In living things a point mutation is rare, particularly in the reproductive cells, which is the only place it would matter in evolution; and it is most often neutral in effect. It is silent, meaning it causes no change in the features of the organism.[6] Sometimes, however a point mutation results in the death of the organism's offspring. Much more rarely (to the point of being exceedingly rare) is there any result that is beneficial to the organism, and often those mutations simply "allow genetic diversity to exist within a population, increasing the range of alleles."[7]. Alleles are alternative forms of a gene. One allele will produce blue eyes, another brown. A population, such as the population of all humans, is made more resilient when there are more alleles. So in this way a population is benefited. But point mutations do not result in evolution in the larger sense of speciation [B] or the addition of information to the genome.

A frame-shift mutation has a greater effect and usually makes the DNA sequence meaningless [8]. Because there is redundancy in the genome, a frame shift mutation may not result in the death of the the offspring, though often it does; but it does not result in improved functionality either because it subtracts useful information. I repeat, most mutations are neutral in the effects they have on the organism [9]. In a computer program a frame-shift mutation would be similar to the scrambling of line of code. Depending on how crucial that line is to the program's function the scrambling of a line of code may mean nothing, or it may crash the program. It will never improve functionality.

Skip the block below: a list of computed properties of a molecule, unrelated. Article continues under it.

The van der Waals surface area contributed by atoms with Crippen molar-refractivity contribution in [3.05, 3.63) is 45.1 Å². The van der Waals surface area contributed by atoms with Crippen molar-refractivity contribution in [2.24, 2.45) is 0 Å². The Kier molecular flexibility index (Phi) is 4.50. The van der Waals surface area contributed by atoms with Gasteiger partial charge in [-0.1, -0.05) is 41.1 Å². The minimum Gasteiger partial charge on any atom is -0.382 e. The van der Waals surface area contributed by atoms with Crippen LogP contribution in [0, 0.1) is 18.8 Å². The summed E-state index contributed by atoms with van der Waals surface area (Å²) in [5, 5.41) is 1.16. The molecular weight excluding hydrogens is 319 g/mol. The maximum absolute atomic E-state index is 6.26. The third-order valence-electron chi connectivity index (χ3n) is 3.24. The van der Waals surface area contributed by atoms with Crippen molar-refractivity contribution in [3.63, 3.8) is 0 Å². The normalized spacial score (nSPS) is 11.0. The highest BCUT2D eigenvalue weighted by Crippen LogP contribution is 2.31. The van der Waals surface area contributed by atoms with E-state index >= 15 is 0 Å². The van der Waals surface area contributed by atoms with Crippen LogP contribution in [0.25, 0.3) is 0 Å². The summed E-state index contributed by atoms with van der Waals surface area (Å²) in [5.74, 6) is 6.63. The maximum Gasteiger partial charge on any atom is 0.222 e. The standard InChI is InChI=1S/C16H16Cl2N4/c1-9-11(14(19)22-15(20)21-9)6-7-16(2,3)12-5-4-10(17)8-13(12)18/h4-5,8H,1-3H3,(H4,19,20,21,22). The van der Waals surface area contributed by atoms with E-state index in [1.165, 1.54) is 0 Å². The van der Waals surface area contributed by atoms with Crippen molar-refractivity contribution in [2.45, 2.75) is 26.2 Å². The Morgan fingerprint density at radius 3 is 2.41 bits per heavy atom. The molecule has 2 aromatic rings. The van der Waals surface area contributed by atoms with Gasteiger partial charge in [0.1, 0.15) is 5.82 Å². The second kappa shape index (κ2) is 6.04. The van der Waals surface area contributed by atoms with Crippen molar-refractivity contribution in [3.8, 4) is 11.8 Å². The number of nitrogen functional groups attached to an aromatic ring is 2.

Another class of mutation is gene duplication. In a computer program that would be the duplication of a line of code. That does usually have an effect on the functionality of the program, according to my programmer daughter, but it probably won't crash the program, though it could. Usually it duplicates a function. What it does not do, unless it is purposely done by the programmer, is create new and beneficial functionality in the program. (Has anyone reading this ever turned on their computer in the morning and found that any program has become more functional overnight by a random "update?")

In living things the results are similar, though duplicating a function in living things often causes weird additions that make the organism non-viable. Lab experiments have caused these kinds of mutations in organisms such as fruit flies. The result may be another set of wings or eyes. Usually these duplicate features are useless, however. And useless features are deleted out of the population by natural selection.